New European rules will crack down on money laundering, terrorist financing and tax evasion
The European Parliament voted today to adopt the Anti-Money Laundering Directive, which will strengthen the EU’s defenses against money laundering and terrorist financing.
One of the most crucial aspects of the new legislation is that it will introduce, for the first time, central registers of beneficial ownership of companies and trusts to be held by all EU countries. Not only will this help in the fight against money laundering, but these registers will prove to be a vital tool in the ongoing fight against tax evasion and aggressive tax avoidance.
They will also help to level the playing field between small businesses, who simply cannot hide behind complicated structures, and their larger competitors.
The registers must be made available to national regulators and investigators, and to people who can demonstrate a “legitimate interest” in looking at them – but the legislation also allows for governments to go further and make the registers completely public, should they wish.
The UK has already made clear its register of beneficial ownership will be made public.
Anneliese Dodds MEP, member of the European Parliament economic and monetary affairs committee, and Labour’s spokesperson on the Anti-Money Laundering Directive, said:
“Today’s vote is a huge step forward for Europe, not just for fighting against the twin threats of money laundering and terrorist financing, but also in the ongoing fight for tax justice.
“New registers of beneficial ownership will allow the authorities to get to the bottom of labyrinthine corporate structures, and see who really owns European companies and trusts.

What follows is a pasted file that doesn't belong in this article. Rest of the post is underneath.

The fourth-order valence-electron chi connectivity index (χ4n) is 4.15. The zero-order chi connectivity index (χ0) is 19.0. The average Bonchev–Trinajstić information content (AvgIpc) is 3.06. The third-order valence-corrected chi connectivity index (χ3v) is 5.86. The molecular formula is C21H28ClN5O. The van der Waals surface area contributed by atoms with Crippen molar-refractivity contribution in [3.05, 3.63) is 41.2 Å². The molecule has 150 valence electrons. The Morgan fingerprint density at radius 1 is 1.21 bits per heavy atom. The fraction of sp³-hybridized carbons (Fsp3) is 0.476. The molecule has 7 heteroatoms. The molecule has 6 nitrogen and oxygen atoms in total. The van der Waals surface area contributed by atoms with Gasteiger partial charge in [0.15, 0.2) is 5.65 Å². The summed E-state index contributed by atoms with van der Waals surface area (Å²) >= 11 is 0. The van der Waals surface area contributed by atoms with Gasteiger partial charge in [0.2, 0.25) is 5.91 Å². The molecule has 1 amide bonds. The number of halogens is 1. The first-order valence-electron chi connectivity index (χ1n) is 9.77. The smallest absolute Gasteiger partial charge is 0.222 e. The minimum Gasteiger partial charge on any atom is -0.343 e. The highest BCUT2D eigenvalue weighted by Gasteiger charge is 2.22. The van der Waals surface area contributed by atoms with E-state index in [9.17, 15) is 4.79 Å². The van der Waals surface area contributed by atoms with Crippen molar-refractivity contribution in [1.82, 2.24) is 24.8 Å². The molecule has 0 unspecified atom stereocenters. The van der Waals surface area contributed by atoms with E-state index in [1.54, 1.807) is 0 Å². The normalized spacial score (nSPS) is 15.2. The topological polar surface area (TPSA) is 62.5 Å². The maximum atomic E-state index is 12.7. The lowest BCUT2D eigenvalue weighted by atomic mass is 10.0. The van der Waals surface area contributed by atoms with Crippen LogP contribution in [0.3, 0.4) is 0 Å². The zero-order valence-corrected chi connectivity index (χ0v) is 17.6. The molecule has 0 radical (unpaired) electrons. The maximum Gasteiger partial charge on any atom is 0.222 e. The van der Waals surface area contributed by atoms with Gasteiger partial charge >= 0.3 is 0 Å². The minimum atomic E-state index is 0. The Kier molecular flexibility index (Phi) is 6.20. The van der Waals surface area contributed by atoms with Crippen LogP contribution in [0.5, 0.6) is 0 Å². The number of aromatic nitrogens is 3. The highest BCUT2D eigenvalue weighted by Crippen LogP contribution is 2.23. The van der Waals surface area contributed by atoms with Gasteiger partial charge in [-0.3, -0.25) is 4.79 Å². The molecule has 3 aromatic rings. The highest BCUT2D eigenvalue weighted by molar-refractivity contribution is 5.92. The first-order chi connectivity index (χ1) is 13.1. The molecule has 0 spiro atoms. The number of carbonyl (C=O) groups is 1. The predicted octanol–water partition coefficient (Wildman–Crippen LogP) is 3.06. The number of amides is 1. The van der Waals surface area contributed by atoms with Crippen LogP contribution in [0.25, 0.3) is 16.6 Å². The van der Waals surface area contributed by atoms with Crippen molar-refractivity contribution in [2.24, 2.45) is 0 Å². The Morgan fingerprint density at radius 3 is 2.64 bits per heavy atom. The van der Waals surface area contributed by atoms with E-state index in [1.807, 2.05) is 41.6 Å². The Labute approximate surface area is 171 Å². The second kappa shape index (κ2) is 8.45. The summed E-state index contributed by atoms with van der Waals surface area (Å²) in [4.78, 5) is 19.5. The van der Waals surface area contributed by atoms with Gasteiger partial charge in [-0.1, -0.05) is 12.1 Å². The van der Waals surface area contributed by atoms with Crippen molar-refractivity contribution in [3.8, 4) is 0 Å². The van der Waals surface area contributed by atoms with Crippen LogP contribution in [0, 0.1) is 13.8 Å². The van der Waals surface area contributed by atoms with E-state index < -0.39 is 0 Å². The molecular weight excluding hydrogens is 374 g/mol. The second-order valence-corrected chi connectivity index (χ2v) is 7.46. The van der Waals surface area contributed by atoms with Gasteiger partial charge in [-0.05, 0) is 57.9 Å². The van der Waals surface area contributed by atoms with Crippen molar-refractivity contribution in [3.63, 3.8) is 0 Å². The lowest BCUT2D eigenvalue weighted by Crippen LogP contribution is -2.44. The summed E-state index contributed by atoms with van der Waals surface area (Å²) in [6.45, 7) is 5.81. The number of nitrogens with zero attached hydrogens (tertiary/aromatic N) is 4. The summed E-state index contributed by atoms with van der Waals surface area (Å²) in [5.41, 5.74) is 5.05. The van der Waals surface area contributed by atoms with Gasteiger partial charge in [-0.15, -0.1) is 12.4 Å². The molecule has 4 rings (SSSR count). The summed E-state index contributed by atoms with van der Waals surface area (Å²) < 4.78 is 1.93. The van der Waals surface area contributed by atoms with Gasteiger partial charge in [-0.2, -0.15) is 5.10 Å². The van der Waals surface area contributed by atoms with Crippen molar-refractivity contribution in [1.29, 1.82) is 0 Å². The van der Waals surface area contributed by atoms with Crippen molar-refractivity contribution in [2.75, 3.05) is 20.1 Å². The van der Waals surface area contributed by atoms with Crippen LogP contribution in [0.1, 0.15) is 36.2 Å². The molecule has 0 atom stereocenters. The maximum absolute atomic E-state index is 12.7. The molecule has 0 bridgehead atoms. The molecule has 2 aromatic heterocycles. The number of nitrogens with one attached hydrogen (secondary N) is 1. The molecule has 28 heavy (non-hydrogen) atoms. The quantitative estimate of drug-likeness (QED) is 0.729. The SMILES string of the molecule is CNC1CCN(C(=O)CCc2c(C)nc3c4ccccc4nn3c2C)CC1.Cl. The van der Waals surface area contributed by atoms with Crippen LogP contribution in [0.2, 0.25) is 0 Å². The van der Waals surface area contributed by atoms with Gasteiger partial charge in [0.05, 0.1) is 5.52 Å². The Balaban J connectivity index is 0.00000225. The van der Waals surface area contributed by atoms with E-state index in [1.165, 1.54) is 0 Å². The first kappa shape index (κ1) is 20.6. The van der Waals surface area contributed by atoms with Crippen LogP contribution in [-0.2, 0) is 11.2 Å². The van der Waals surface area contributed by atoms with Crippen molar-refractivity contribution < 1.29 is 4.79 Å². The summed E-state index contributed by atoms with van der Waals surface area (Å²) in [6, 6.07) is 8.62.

“I believe we should go further still, and make these registers completely public – European citizens have a right to know who owns the companies that operate in their countries. So I call on all EU national governments to take advantage of the option given in the Directive to make their registers publicly accessible.
“When it comes to money laundering, terrorist financing and tax evasion, the more transparency the better.”
Ms Dodds is currently co-writing the European Parliament’s legislative proposals in light of last year’s ‘Lux Leaks’ scandal, which will be looking to clamp down further on the illegal practices of tax fraud and tax evasion, and on the immoral practice of aggressive tax avoidance.
Neena Gill MEP, member of the European Parliament economic and monetary affairs committee, said:
“Labour voted in favour of the Anti-Money Laundering Regulation because we believe it is essential we have the most rigorous possible protections in place to stop people from either laundering money or financing terrorism.
“Increasing transparency through a central register is a critical measure to shed a light on financial fluxes and interests. However, we all know that for some national governments tackling tax abuses is not the highest priority. As the recent tax scandals show, we remain heavily dependent on the actions of whistle-blowers working in the business.
“Therefore, to convince whistle-blowers to reveal cases of tax avoidance and fraud, we urgently need a European framework to protect them.”
Claude Moraes MEP, chair of the European Parliament civil liberties, justice and home affairs committee, added:
“This vote on the fourth anti-money laundering directive marks a positive step in the fight against tax crimes (for example, as regards beneficial owners registers) and the financing of terrorism and serious crime. It aligns EU legislation with international standards in that field, guaranteeing at the same time EU fundamental rights standards.
“In that regard the civil liberties, justice and home affairs committee also fought hard to ensure the directive was amended to protect personal data. The same applies for the regulation on transfer of funds. These are significant pieces of legislation which will contribute to strengthening security for citizens.”